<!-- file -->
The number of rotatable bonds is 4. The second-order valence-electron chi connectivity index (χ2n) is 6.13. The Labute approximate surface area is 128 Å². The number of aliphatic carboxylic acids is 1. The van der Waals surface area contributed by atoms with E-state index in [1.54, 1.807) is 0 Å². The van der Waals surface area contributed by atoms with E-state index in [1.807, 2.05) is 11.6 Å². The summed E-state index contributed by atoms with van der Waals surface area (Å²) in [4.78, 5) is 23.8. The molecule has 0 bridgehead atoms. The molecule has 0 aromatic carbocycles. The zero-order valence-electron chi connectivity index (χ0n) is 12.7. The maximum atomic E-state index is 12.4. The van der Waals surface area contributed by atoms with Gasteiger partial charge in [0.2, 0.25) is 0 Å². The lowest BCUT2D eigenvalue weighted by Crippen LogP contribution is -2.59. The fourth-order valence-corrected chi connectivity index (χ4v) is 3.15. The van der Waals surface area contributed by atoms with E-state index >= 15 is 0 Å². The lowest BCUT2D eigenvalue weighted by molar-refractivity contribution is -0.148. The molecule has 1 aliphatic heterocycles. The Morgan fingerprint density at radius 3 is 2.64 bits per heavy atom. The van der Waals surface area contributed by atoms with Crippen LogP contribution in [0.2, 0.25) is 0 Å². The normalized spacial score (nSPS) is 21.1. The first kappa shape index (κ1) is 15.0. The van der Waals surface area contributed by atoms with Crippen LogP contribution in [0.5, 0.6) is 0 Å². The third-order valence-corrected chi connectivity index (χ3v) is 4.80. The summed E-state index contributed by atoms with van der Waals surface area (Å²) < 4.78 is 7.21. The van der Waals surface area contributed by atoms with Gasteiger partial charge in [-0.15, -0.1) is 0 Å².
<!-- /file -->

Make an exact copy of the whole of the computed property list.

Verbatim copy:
The number of rotatable bonds is 4. The second-order valence-electron chi connectivity index (χ2n) is 6.13. The Labute approximate surface area is 128 Å². The number of aliphatic carboxylic acids is 1. The van der Waals surface area contributed by atoms with E-state index in [1.54, 1.807) is 0 Å². The van der Waals surface area contributed by atoms with E-state index in [1.807, 2.05) is 11.6 Å². The summed E-state index contributed by atoms with van der Waals surface area (Å²) in [4.78, 5) is 23.8. The molecule has 0 bridgehead atoms. The molecule has 0 aromatic carbocycles. The zero-order valence-electron chi connectivity index (χ0n) is 12.7. The maximum atomic E-state index is 12.4. The van der Waals surface area contributed by atoms with Gasteiger partial charge in [0.2, 0.25) is 0 Å². The lowest BCUT2D eigenvalue weighted by Crippen LogP contribution is -2.59. The fourth-order valence-corrected chi connectivity index (χ4v) is 3.15. The van der Waals surface area contributed by atoms with E-state index >= 15 is 0 Å². The lowest BCUT2D eigenvalue weighted by molar-refractivity contribution is -0.148. The molecule has 1 aliphatic heterocycles. The Morgan fingerprint density at radius 3 is 2.64 bits per heavy atom. The van der Waals surface area contributed by atoms with Crippen LogP contribution in [0.2, 0.25) is 0 Å². The normalized spacial score (nSPS) is 21.1. The first kappa shape index (κ1) is 15.0. The van der Waals surface area contributed by atoms with Crippen LogP contribution in [0.5, 0.6) is 0 Å². The third-order valence-corrected chi connectivity index (χ3v) is 4.80. The summed E-state index contributed by atoms with van der Waals surface area (Å²) < 4.78 is 7.21. The van der Waals surface area contributed by atoms with Gasteiger partial charge in [-0.15, -0.1) is 0 Å².